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  4:55 a.m. November 14, 2013
Healthy Knox hosts first-ever summit on health equity in East Tennessee

KNOXVILLE – Why do the lowest income areas of Knox County have the highest average food prices?1 What are food deserts and why do they occur in East Tennessee? Why are asthma rates among those without a high school diploma nearly twice as high as those with a college degree?2 These and other similar questions are what health and healthcare policymakers, planners, advocates, and providers will explore today at East Tennessee’s first-ever health equity summit, “Equity in East Tennessee: Why Health Equity Matters.”

“Health equity is about creating and sustaining the conditions which facilitate opportunities for everyone in our community to live healthy lives,” said Dr. Paul Campbell Erwin, professor and head of the University of Tennessee Department of Public Health. “It matters to us in East Tennessee because we know that health, and the opportunities to be healthy, are strongly tied to education and employment, and that all of these – good health, quality education and meaningful jobs that pay well – are not equally available to all. Thus, ultimately, health equity is about fairness and social justice.”

Dr. Adewale Troutman, the president of the American Public Health Association Executive Board, will serve as the keynote speaker at the summit. Considered a national leader in health equity, Dr. Troutman’s career encompasses clinical emergency medicine, hospital administration, and academic and public health practice. His experience includes special consultancies with the World Health Organization, founding the first Center for Health Equity at a local health department and creating the Mayors Healthy Hometown Movement.

“Equity is as crucial to determining our health as genetics and individual choice,” said Dr. Martha Buchanan, director of the Knox County Health Department. “For instance, we can encourage people to eat more fruits and vegetables, but what if healthy food is not affordable or available in their neighborhood? Likewise, we can encourage people to get more physical activity by walking, but what if they don’t have a safe place to walk in their community?”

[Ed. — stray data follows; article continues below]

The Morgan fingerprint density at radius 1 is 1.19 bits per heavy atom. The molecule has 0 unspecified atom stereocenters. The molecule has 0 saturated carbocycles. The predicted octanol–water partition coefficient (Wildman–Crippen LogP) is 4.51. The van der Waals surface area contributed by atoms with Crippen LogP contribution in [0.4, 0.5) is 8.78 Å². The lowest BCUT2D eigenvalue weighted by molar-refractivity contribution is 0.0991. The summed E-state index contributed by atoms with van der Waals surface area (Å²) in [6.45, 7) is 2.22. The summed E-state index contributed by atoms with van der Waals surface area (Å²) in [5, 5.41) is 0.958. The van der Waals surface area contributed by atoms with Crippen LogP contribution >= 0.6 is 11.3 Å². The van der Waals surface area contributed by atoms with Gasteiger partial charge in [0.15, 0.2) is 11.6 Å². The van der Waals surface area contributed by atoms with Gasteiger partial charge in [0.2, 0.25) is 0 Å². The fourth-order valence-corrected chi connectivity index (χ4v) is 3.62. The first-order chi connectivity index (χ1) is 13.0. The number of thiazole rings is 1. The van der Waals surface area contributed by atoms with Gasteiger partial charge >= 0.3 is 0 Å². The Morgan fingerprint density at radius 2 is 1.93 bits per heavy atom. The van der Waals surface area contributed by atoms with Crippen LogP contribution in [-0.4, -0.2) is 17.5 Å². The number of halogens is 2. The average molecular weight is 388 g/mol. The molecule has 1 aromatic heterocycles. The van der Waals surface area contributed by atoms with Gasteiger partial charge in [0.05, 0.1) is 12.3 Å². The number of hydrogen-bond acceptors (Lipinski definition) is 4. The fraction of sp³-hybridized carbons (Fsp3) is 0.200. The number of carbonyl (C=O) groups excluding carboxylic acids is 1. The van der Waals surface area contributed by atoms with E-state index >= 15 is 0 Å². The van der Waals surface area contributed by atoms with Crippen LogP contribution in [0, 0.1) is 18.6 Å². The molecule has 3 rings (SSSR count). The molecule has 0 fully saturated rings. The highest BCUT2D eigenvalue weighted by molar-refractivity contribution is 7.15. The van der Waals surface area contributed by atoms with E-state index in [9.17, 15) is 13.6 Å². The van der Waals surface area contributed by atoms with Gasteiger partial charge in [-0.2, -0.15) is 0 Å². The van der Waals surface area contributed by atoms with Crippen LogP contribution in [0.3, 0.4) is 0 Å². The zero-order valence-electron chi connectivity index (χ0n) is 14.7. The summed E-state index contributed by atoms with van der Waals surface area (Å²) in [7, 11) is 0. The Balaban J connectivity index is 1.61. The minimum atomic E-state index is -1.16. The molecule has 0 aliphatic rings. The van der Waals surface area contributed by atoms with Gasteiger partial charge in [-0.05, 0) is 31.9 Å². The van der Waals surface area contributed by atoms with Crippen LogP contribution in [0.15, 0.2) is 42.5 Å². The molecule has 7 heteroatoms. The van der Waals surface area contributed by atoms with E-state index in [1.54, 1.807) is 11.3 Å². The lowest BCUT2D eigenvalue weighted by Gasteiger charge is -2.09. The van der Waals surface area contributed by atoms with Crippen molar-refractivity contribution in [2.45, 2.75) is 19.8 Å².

Beck Cultural Exchange Center Executive Director Robert Booker, East Tennessee Quality Growth Board Chair Berny Ilgner, Knoxville Mayor Madeline Rogero and Knox County Mayor Tim Burchett will welcome guests. The group attending will hear the most recent inequity data for Knox County before they break into workgroups to discuss what is currently being done to address the issue. The goal is to solidify engagement across multiple sectors to identify and implement strategies that will work in East Tennessee.

The summit is made possible by Together! Healthy Knox, the Knox County Health Department, Plan East Tennessee, and the College of Nursing and the Department of Public Health at the University of Tennessee. A second health equity summit is planned for 2014.

T!HK was convened in May 2011 by the Knox County Health Department, which continues to provide facilitation and staff support. T!HK is now an initiative of the Community Health Council (CHC), which was established in January 2013 by ordinance and resolution of the Knox County Commission, Knoxville City Council and Farragut Board of Aldermen. The CHC’s purposes are to guide a community health improvement process (T!HK) and to act as an advisory body to elected and appointed officials in matters of health. The CHC has 21 seats, 20 of which are currently filled. Six members are appointed by elected officials (Knox County Mayor, Knox County Commission, Knoxville Mayor, Knoxville City Council, Farragut Mayor and Farragut Board of Aldermen); the other fifteen are elected by current CHC members. For more information, please visit

1. University of Tennessee Graduate Public Health Nutrition Program (2008): Food Equity in Knox County: 2008 Community Assessment, Knoxville, TN
2. 2008 Knox County Behavioral Risk Factor Survey

Published November 14, 2013

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